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Old March 20, 2008, 05:49 PM   #1
Hawg Haggen
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What's the attraction

for 1851 revolvers in .44? I don't understand it. They never existed in the old days.
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Old March 20, 2008, 05:54 PM   #2
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The 1851 is a fine revolver, and the .44 is a fine caliber.

Having said that, I don't own one, although I did restore a beater that my brother-in-law bought at an auction, so I know a little about them. I wouldn't personally buy one; I spent my money on two 1860 Armies to get the .44 Colt.

I think you can consider the answer to that question to be the same as why people insist on stuffing the chambers full of powder, regardless of the effect on accuracy. It goes boom better.
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Old March 20, 2008, 05:59 PM   #3
Hawg Haggen
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Well, I'm a chamber stuffer I guess, if you want to call 35. grs. stuffing. My accuracy is just as good there as it is at 25 grs. I'm no paper puncher. To me there's nothing more boring but I consistently hit softball sized targets at 25 yds. with two 58's and a 60. Good enough for me. I'm sure there were some chamber stuffers back in the day too.
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Old March 20, 2008, 06:18 PM   #4
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I have one, not my favorite piece but I have it none the less Stone Mountain "bought it off a friend bout 10 years ago to help him out of a jam," it shoots quite well keeping consistent 2 inch groups at 25 yards.

I'd sell it to some one if they wanted s real decent shooter but no one has ever come up with the $$$$
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Old March 20, 2008, 06:19 PM   #5
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I reckon I'm too much in love with the 1860 for it to appeal to me. Navies is just "supposed" to be thirty sixes.
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Old March 20, 2008, 06:28 PM   #6
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I agree a 1851 Navy should be a 36 cal ...of course I like shooting historically correct // for the feel if nothing else .
The Itilians have come up with a few of their own invention . Like the brass framed 1858 Remington .
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Old March 20, 2008, 06:29 PM   #7
scrat
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Who says its an attraction. Who cares if they never made it in a 44.

I dont


i have 3 cap and ball revolvers, 1 50 cal inline, a 30-30, 9mm, 45 acp, various 22's and shot guns.

the last thing i need is a 36 caliber. That would require another mold more lead, more space to put them in. With my 3 revolvers being a 44 its so much easier to only have to cast one size and be done with it. So who cares if johhny reb turns in his grave. i dont dress up in civil war clothes on weekends. I shoot for myself.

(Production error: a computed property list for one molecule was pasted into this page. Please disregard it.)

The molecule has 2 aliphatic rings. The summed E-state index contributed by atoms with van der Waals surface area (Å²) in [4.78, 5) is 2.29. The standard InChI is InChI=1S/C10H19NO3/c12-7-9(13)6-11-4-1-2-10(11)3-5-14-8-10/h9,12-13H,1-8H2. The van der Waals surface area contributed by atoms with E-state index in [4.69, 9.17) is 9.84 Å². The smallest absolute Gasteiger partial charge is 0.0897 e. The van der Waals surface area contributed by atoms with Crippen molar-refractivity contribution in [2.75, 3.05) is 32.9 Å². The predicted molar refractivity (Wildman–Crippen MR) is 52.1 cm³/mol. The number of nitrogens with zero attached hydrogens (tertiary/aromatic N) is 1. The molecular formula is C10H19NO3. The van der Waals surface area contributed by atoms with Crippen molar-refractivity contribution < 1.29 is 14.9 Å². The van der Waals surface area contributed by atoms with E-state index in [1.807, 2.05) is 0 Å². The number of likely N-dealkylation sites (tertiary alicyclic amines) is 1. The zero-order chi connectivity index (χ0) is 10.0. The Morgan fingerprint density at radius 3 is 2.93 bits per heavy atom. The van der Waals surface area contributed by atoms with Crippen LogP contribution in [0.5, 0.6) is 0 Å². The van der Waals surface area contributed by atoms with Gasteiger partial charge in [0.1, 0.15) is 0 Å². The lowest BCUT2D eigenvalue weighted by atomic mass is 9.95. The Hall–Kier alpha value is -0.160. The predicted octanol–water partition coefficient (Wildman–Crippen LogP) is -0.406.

Thats why i have a 1851 44. Come to think of it i might just buy another one too.
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Old March 20, 2008, 06:36 PM   #8
Hawg Haggen
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Quote:
Who says its an attraction.
I've just noticed that on several different forums folks are asking what loads, etc. for 1851 .44's so must be some kinda attraction other than historical. Or maybe they just don't know history or like you just don't care.
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Old March 20, 2008, 06:43 PM   #9
scrat
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Quote:
or like you just don't care
That i can drink to.

Having said. i believe its supply and demand. Who knows somone it italy screwed up and made one in 44 then it just took off. They are not going to stop though. Especially with places like Cabelas selling them for 139.99. If anything they may not be historicly correct. However they are getting more and more people into the sport of C&B revolver shooting. That in itself pays for itself. Though a lot of people learn the history. Such as i have having several C&B revolvers. It gets you into the addiction. Later on some people will understand the history and start purchasing history correct replicas. In the future i might get a 36. For now though im leaning more towards a Dragoon. another 44 cal. So im still not looking into getting a 36 caliber and start casting for one gun.
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Old March 20, 2008, 06:50 PM   #10
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Hawg, et al.

I've got a pair of the Pietta 1851 Navy Marshal models - 5 inch barrel, engraved, in the white. They're purty guns, fit my hand (although I like the 2nd Gen and Uberti grip profile better), are pretty accurate CAS guns, and fun to shoot. I've also got one of the Marshals in .36 that I use as a back-up for my Navy Arms Frontiersmen.

I think most people think that the .44 will work better for CAS (ya know, those dreaded knockdowns), would be easier to load cause of the bigger projectile, and arent really that concerned about the historical accuracy part.

My regular guns are .36 cal Navies.
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Old March 20, 2008, 07:06 PM   #11
mykeal
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Like I said....

they go boom better.
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Old March 20, 2008, 07:11 PM   #12
Hawg Haggen
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I'm not being down on anybody for having or wanting one. I was just curious. I don't have a .36 or a 51 either but thinking about getting one in .36. Just not sure it'll have enough "boom" for me.